A cousin of Shamie Ember Reay described the 39-year-old Monrovia woman who died in a as having a "timeless beauty," and photographs from her modeling days displayed near the pulpit at her funeral revealed a tall, striking young woman.
She had short, bleached-blond hair in those days, and as her life progressed and took some wrong turns, friends said she became camera shy and more recent pictures were hard to find. Burdened by a difficult family life and an off-and-on battle with drugs, Reay was known to be guarded and reclusive.
But throughout the troubled periods in her life, friends and relatives said she remained extraordinarily giving, industrious, sharp-minded, and above all, kind. And, friends said, she was working hard in her most recent years to shed her past and make a new life for herself.
Reay's loved ones gathered at the the on Lemon Avenue Saturday to remember a life that was cut short when a fire erupted in the kitchen of her on Jan. 24, generating enough smoke to apparently suffocate her.
Reay's longtime friend, Michelle Bradley-Orozco, was one of Reay's many close friends who spoke during Saturday's memorial and said that Reay embodied a tenet of her Mormon faith that called on believers to engage in "selfless, Christ-like service to others."
"This is how Shamie lived her life. It was her core being," Bradley-Orozco said.
Born August 4, 1971 in Provo, Utah, Reay was raised in Idaho and attended Brigham Young University, where she majored in economics. She moved to California after college and worked a variety of jobs, first in modeling and later in landscape design.
Known for her green thumb and nocturnal nature, Reay was nicknamed the "midnight gardener," Bradley-Orozco said. She had a passion for learning about diverse subjects and would often do sweeping research on a subject mentioned in passing by friends, she said.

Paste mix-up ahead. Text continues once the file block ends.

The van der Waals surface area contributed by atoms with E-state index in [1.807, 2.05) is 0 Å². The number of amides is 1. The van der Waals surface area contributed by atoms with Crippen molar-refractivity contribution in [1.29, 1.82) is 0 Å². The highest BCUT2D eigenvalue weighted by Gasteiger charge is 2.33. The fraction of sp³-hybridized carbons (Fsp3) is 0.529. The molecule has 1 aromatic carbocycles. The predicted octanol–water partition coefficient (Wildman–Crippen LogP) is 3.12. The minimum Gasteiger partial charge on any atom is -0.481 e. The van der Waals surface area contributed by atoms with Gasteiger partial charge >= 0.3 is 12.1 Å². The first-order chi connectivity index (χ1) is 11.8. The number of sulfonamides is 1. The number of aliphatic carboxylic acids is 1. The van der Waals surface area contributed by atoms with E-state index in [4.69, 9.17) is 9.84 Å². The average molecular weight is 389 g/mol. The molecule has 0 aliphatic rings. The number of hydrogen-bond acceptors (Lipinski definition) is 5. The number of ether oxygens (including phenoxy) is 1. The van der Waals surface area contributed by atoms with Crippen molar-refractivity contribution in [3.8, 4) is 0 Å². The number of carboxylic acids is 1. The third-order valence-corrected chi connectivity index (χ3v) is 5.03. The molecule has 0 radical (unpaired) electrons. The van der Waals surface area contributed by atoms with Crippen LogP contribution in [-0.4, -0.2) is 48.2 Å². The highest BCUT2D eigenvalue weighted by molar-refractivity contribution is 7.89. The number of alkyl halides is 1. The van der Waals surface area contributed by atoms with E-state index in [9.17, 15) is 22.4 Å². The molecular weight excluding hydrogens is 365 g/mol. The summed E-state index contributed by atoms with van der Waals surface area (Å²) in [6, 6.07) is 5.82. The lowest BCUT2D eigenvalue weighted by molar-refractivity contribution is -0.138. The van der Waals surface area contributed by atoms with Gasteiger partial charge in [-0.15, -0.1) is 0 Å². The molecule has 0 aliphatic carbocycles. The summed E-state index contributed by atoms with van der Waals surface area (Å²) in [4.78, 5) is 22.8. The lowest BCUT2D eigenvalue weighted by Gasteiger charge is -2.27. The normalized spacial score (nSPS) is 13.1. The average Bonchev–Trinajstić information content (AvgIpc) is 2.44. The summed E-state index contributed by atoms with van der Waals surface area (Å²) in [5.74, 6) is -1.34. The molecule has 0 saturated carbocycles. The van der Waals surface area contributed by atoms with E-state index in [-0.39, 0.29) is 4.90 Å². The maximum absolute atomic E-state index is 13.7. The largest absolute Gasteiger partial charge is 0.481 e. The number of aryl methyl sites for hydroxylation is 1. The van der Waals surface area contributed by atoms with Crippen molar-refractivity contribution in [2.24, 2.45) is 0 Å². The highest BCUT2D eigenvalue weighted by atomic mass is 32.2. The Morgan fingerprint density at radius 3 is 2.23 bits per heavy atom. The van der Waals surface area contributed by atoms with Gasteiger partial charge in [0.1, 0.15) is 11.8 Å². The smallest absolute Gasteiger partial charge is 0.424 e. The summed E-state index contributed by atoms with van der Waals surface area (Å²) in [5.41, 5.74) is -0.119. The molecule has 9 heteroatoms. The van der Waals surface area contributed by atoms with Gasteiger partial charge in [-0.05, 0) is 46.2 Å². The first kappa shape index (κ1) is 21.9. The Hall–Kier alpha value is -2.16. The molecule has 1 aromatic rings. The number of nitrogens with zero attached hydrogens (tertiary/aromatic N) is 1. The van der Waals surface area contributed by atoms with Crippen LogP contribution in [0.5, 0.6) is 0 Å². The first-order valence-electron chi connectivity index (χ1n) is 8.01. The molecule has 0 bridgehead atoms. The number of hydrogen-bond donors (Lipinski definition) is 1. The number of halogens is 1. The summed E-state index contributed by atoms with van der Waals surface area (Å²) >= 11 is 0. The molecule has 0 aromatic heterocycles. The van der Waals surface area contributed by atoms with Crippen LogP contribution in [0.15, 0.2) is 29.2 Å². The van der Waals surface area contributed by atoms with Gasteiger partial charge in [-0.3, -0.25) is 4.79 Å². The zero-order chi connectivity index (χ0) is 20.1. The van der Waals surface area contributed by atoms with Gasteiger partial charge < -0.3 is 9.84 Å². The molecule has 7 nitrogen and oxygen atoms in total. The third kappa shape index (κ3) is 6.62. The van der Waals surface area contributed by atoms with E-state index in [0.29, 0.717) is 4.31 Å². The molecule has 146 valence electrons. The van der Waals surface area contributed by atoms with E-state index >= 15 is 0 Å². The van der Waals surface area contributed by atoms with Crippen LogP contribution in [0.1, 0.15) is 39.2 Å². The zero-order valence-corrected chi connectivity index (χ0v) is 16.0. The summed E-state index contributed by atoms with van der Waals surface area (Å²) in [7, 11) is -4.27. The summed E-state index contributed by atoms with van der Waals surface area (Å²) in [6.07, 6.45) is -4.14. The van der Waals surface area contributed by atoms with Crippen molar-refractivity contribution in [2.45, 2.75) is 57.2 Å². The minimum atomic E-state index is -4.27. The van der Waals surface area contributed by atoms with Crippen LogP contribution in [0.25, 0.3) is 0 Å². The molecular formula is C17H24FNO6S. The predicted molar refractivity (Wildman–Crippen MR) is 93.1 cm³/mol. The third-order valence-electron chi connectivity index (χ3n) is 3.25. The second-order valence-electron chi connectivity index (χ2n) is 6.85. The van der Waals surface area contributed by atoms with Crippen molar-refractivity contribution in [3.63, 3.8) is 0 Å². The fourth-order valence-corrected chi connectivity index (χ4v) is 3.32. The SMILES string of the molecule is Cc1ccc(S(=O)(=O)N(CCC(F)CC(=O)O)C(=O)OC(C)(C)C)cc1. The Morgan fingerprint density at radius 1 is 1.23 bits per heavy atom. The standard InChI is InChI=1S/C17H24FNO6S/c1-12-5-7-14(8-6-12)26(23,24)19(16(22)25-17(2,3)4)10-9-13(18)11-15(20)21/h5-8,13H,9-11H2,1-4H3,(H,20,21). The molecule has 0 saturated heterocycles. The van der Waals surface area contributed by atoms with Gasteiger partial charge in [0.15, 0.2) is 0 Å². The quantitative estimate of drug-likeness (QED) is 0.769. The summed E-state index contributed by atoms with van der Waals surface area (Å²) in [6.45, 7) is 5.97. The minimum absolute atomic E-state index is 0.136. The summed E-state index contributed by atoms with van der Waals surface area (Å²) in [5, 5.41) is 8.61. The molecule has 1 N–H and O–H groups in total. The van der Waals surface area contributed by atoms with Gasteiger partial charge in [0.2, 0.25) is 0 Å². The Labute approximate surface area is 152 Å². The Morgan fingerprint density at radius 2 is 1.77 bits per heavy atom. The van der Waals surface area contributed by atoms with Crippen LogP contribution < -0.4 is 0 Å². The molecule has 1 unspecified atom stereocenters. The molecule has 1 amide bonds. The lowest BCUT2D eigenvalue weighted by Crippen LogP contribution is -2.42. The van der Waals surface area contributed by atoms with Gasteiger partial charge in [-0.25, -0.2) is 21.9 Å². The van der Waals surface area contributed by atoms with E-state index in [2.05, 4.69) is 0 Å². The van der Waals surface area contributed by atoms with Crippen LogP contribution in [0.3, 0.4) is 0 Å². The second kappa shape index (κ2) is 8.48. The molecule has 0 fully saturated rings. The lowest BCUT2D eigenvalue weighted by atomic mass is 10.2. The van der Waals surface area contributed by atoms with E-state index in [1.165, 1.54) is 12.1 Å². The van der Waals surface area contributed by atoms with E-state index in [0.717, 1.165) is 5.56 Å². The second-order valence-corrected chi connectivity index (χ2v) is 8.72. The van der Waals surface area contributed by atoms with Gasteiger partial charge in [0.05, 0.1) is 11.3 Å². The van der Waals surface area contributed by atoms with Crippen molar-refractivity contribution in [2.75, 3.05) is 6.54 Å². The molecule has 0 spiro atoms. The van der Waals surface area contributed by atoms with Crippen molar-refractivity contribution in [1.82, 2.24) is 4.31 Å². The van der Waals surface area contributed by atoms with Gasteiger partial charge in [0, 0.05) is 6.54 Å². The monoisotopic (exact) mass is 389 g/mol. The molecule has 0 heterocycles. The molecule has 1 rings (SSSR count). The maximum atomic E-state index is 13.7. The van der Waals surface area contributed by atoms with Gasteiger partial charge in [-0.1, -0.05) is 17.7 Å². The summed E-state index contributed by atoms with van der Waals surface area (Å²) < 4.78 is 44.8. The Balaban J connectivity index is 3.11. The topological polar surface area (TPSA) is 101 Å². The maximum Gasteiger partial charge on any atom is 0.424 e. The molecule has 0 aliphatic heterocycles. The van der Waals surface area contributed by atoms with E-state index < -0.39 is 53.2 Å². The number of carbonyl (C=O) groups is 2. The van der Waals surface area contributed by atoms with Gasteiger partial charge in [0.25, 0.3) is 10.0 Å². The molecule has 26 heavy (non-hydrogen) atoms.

"You could say, 'Gee, I'm doing a report on monkeys from Siberia,' and the next day she'd come over with an encyclopedia about monkeys from Siberia," Bradley-Orozco said.
Diligent and thoughtful, Reay could always be counted on for help, Bradley-Orozco said. She said Reay helped her get through her own difficult times.
"It was my church friends who sent me off with a blessing but it was Shamie who took me to the hospital and sat with me in the emergency room," Bradley-Orozco said. "She never let her faith in me waiver, in our 22 years of friendship."
Dorothy Norene Smith, who said she was like a mother to Reay, described her as a "smart and lovely person" who did not give herself enough credit for her own good deeds.
"She will never die in my heart," Smith said. "What a beautiful person. I don't think she realized how wonderful she was to people and how much she will be missed."
Bradley-Orozco shared the same assessment of Reay.
"What is ironic to me is that she spent much of her life not feeling worthy, but when you put the pieces together, she is so worthy," Bradley-Orozco said.
For the last year, while living in the small back house in Monrovia that eventually caught fire and killed her, Reay struck up a friendship with local resident Ingrid Aliet-Gass.
Reay met Gass while helping her remodel her home and became involved in her Bakersfield oil drilling business out of sheer curiosity.
Reay began reading up on the industry after visiting Aliet-Gass' oil fields and eventually got deeply involved in the business. She played a vital role in getting the drills up and running after a period of stagnation.
"She was such an incredible person," Aliet-Gass said. "She just could do everything."
Aliet-Gass said that Reay had been striving to turn her life around in the last year and was showing signs of tremendous improvement before the fire.
"I felt that she was overcoming a lot of her past and she was moving into the real world," Aliet-Gass said.